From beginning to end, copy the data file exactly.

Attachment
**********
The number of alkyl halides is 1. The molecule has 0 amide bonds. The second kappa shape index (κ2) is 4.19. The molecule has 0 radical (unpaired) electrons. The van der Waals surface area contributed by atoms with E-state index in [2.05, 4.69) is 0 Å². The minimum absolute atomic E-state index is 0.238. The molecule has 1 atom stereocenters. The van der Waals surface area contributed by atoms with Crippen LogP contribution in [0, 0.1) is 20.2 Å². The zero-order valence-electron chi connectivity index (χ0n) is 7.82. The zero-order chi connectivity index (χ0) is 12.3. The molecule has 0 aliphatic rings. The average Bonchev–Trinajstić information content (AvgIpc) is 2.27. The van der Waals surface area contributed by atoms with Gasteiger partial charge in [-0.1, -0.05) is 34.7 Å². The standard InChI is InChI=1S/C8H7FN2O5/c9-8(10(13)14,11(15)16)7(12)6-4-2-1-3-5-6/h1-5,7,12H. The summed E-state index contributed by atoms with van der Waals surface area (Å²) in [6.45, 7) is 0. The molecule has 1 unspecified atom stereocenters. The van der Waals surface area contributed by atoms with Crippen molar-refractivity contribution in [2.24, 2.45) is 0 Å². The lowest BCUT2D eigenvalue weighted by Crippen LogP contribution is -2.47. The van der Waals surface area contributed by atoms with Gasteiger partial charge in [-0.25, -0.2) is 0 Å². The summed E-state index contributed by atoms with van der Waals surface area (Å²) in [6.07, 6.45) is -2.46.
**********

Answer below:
The number of alkyl halides is 1. The molecule has 0 amide bonds. The second kappa shape index (κ2) is 4.19. The molecule has 0 radical (unpaired) electrons. The van der Waals surface area contributed by atoms with E-state index in [2.05, 4.69) is 0 Å². The minimum absolute atomic E-state index is 0.238. The molecule has 1 atom stereocenters. The van der Waals surface area contributed by atoms with Crippen LogP contribution in [0, 0.1) is 20.2 Å². The zero-order valence-electron chi connectivity index (χ0n) is 7.82. The zero-order chi connectivity index (χ0) is 12.3. The molecule has 0 aliphatic rings. The average Bonchev–Trinajstić information content (AvgIpc) is 2.27. The van der Waals surface area contributed by atoms with Gasteiger partial charge in [-0.1, -0.05) is 34.7 Å². The standard InChI is InChI=1S/C8H7FN2O5/c9-8(10(13)14,11(15)16)7(12)6-4-2-1-3-5-6/h1-5,7,12H. The summed E-state index contributed by atoms with van der Waals surface area (Å²) in [6.45, 7) is 0. The molecule has 1 unspecified atom stereocenters. The van der Waals surface area contributed by atoms with Crippen molar-refractivity contribution in [2.24, 2.45) is 0 Å². The lowest BCUT2D eigenvalue weighted by Crippen LogP contribution is -2.47. The van der Waals surface area contributed by atoms with Gasteiger partial charge in [-0.25, -0.2) is 0 Å². The summed E-state index contributed by atoms with van der Waals surface area (Å²) in [6.07, 6.45) is -2.46.